The Pulse

Pakistan and the Sea: Preserving the Marine Environment

As blue waters turn black, Pakistan can do more to halt the degradation of its marine environments.

Pakistan and the Sea: Preserving the Marine Environment
Credit: Flickr

Pakistan is party to a number of international conventions and treaties for protection of the environment and biodiversity. Under the obligations of these treaties and agreements, Pakistan has vowed to protect its marine environment as well. Despite all this, one of the biggest issues Pakistan is facing right now is environmental degradation. This not only depletes Pakistan’s resources but is also affecting human life adversely.

The environment of Pakistan is being degraded in several ways, one of which is oceanic pollution. Despite being part of the London Convention on the Prevention of Marine Pollution by Dumping of Wastes and Other Matter, Pakistan throws all sort of waste into the sea, including plastic bags, bottles, sewage, and potentially infectious hospital waste. Due to this large-scale violation of the convention, the natural blue-colored water at the famous tourist point in Karachi, Sea View, has turned black.

The world-famous ship breaking industry in Gadani is the main source of discharging heavy metal impurities into the sea. Karachi has many industrial zones but is deficient in proper waste management systems. The hazardous industrial waste eventually finds its way into the sea. The fish and other marine life swallows small particles of metals, plastic, and toxic substances. Completing the food chain, these fish are eaten by humans and the toxic substances can severely damage their immune systems. In other words, humans are bringing death to themselves.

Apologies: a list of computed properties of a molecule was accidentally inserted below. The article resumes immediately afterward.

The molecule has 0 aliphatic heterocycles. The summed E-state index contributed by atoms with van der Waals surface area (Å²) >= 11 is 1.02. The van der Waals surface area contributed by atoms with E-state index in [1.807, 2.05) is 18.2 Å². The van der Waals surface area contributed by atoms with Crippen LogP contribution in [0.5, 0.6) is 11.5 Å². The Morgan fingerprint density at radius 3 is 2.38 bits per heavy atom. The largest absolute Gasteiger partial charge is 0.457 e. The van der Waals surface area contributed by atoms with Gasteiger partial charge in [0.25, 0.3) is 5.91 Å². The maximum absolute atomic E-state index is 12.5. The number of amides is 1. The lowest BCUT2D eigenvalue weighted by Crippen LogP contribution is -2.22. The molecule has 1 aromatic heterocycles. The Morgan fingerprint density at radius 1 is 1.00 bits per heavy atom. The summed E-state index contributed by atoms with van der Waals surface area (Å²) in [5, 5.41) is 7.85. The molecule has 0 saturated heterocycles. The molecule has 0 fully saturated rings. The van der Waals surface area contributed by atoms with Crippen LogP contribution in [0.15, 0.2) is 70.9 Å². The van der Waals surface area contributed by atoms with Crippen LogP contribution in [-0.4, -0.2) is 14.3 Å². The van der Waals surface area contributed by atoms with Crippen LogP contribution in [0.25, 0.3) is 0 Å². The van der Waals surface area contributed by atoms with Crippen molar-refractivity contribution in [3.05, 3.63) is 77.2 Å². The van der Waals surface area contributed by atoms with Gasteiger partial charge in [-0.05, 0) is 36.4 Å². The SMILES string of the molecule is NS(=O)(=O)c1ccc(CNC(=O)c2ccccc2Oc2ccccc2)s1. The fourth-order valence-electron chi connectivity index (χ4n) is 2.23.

Increasing dumping of hazardous waste, including cow dung, untreated water, and industrial waste, and a large quantity of plastic into the sea is severely affecting the fisheries resources, which in turn negatively impacts the economic conditions of fishing communities highly dependent on these resources. According to research conducted by WWF, 65 percent of the litter on the coastal areas consists of plastic bottles, wrappers, bags, disposable utensils, etc.

Pakistan must not allow untreated waste to be dumped into the sea as agreed in the London Convention. Proper waste treatment plants must be installed at industrial sites. International standards should be followed for the waste that is to be dumped into the sea. The government should encourage the construction of treatment plants and punish nonabiding industries with heavy penalties. The money generated by this initiative can be used for environment friendly projects.

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The Monaco model can be followed in this regard. The tiny state on the coastline of France has effectively implemented its policy of “Responsible Trading.” The government encourages environment friendly industries through subsidies and other incentives. Pakistan’s economy may not be in good enough condition to give subsidies, but ecofriendly industries can still be be encouraged at the governmental level. The dumping of hazardous waste can be checked by the authorities and businesses convinced to have treatment plants that measure up to international standards.

Pakistan is facing an existential threat from environmental degradation. It is not the government’s responsibility alone to tackle these issues. All the citizens of Pakistan need to play their role in taking care of the sea. Pakistanis can take responsibility at the individual level and play a part by not throwing away waste at the coast and into the sea. They must bring out the best out of themselves to preserve the natural environment.

Syed Anwar-ul-Haq Gillani is currently studying international relations at National Defence University, Islamabad.